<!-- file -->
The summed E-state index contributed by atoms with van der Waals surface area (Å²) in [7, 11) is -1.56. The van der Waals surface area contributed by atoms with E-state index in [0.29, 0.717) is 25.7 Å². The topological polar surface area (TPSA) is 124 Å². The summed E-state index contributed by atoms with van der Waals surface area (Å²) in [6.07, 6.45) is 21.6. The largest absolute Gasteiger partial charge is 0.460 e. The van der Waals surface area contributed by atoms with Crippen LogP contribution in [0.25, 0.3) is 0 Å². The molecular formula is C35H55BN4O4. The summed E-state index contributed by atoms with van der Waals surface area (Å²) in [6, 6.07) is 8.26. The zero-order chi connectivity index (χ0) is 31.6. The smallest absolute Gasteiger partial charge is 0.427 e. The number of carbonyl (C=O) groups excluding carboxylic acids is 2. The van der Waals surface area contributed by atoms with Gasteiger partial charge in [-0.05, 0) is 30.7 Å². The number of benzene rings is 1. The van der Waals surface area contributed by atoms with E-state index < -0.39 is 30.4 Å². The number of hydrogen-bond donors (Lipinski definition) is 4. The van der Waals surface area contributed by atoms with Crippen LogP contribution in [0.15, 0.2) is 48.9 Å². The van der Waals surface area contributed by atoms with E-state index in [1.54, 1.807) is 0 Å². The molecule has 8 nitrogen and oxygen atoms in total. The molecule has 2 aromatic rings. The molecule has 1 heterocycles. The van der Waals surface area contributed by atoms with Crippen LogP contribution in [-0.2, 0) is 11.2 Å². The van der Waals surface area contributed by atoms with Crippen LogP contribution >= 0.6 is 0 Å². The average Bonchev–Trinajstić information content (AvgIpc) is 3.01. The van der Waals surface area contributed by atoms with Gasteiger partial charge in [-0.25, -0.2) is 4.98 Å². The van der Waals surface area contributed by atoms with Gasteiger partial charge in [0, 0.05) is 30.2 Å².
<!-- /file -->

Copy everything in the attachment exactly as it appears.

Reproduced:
The summed E-state index contributed by atoms with van der Waals surface area (Å²) in [7, 11) is -1.56. The van der Waals surface area contributed by atoms with E-state index in [0.29, 0.717) is 25.7 Å². The topological polar surface area (TPSA) is 124 Å². The summed E-state index contributed by atoms with van der Waals surface area (Å²) in [6.07, 6.45) is 21.6. The largest absolute Gasteiger partial charge is 0.460 e. The van der Waals surface area contributed by atoms with Crippen LogP contribution in [0.25, 0.3) is 0 Å². The molecular formula is C35H55BN4O4. The summed E-state index contributed by atoms with van der Waals surface area (Å²) in [6, 6.07) is 8.26. The zero-order chi connectivity index (χ0) is 31.6. The smallest absolute Gasteiger partial charge is 0.427 e. The number of carbonyl (C=O) groups excluding carboxylic acids is 2. The van der Waals surface area contributed by atoms with Gasteiger partial charge in [-0.05, 0) is 30.7 Å². The number of benzene rings is 1. The van der Waals surface area contributed by atoms with E-state index < -0.39 is 30.4 Å². The number of hydrogen-bond donors (Lipinski definition) is 4. The van der Waals surface area contributed by atoms with Crippen LogP contribution in [0.15, 0.2) is 48.9 Å². The van der Waals surface area contributed by atoms with E-state index in [1.54, 1.807) is 0 Å². The molecule has 8 nitrogen and oxygen atoms in total. The molecule has 2 aromatic rings. The molecule has 1 heterocycles. The van der Waals surface area contributed by atoms with Crippen LogP contribution in [-0.2, 0) is 11.2 Å². The van der Waals surface area contributed by atoms with Crippen LogP contribution >= 0.6 is 0 Å². The average Bonchev–Trinajstić information content (AvgIpc) is 3.01. The van der Waals surface area contributed by atoms with Gasteiger partial charge in [-0.25, -0.2) is 4.98 Å². The van der Waals surface area contributed by atoms with Gasteiger partial charge in [0, 0.05) is 30.2 Å².